Louisiana Seeking Bids for “Mass Fatality Services” Contracts As COVID-19 Spike Continues

The State of Louisiana has issued an Emergency Request for Quotation (RFQ) for “mass fatality” services in light of an ongoing and “significant” spike in COVID-19 positive cases. The RFQ was posted on the Louisiana Department of Health website on Feb. 4. According to the RFQ, contracts will last a minimum of 12 months, which may be extended for up to 24 additional months, for a total of three years.

While this does not mean that mass fatalities are already occurring – it does mean that the state is preparing in the event that they do.

“Should one or more of Louisiana’s parishes/regions become overwhelmed with the number of human remains that require refrigerated storage, Louisiana Department of Health (LDH), Governor’s Office of Homeland Security and Emergency Preparedness (GOHSEP) and other state agencies may have to establish temporary storage sites(s),” the RFQ states. The location and number of sites that to be activated will be determined by LDH in consultation with GOHSEP, however, “for planning purposes, the primary location will be a storage site located within Region 2.” Region 2 of Louisiana includes East and West Baton Rouge, Iberville, Ascension, Pointe Coupee, and East and West Feliciana Parishes.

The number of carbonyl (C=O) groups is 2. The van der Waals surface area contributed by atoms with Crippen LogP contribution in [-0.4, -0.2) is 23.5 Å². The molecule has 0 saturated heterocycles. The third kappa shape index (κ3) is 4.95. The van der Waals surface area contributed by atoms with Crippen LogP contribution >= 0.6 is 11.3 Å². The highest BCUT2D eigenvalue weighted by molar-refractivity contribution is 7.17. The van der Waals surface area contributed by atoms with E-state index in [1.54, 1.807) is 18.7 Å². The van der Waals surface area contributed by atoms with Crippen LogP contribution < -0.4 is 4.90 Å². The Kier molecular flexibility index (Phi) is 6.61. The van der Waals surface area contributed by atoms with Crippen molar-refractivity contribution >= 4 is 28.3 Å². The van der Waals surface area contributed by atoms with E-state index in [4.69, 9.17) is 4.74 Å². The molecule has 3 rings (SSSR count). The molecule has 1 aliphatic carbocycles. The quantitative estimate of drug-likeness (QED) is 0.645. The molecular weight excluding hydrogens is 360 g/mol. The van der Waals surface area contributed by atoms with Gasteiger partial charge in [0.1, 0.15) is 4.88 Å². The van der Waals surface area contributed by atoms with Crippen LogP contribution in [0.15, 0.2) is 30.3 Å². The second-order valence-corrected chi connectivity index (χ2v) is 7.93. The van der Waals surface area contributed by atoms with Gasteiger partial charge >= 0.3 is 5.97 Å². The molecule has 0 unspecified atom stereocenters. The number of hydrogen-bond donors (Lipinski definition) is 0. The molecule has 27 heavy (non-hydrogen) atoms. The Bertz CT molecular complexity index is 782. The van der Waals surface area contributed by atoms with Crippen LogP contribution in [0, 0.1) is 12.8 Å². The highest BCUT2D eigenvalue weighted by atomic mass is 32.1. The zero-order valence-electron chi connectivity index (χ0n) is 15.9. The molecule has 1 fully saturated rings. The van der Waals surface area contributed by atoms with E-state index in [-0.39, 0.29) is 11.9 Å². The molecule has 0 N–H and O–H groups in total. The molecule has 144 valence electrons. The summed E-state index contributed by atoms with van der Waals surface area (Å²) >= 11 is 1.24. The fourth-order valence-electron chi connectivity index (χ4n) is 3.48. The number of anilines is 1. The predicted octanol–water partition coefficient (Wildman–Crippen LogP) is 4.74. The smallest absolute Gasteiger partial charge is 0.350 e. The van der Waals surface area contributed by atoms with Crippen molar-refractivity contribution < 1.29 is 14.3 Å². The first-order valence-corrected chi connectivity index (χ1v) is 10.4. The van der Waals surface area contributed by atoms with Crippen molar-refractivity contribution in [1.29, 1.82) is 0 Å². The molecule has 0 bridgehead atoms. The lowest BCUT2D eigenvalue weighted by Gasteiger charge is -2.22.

With Super Bowl weekend upon us and Mardi Gras weekend approaching, health officials and politicians across the state have expressed concern at the potential for large gatherings and superspreader events. On Friday, Mayor LaToya Cantrell announced a  number of new restrictions aimed at mitigating crowds and controlling the spread of COVID-19 over the weekend, including closing all bars and restricting pedestrian traffic on Bourbon Street. However, many have been concerned over Cantrell’s mixed messaging throughout the pandemic as she has attempted balancing the city’s tourism-driven economic needs with public health and safety concerns.

Shortages of the COVID-19 vaccine have led to widespread frustration, particularly in New Orleans. In January, more than 21,000 people in New Orleans were notified that their vaccination appointments had been pushed back to Feb. or even March. This led many to make the drive into Mississippi to seek vaccination there.

On Feb 4 – the day the RFQ was posted – Louisiana surpassed 9,000 COVID-19 related deaths since the beginning of the pandemic. On Friday, the LDH reported 2,003 new coronavirus cases statewide, with an additional 43 deaths. There are currently 1,166 patients hospitalized with COVID-19 across the state, with more than 10 percent of them (143) on ventilators.

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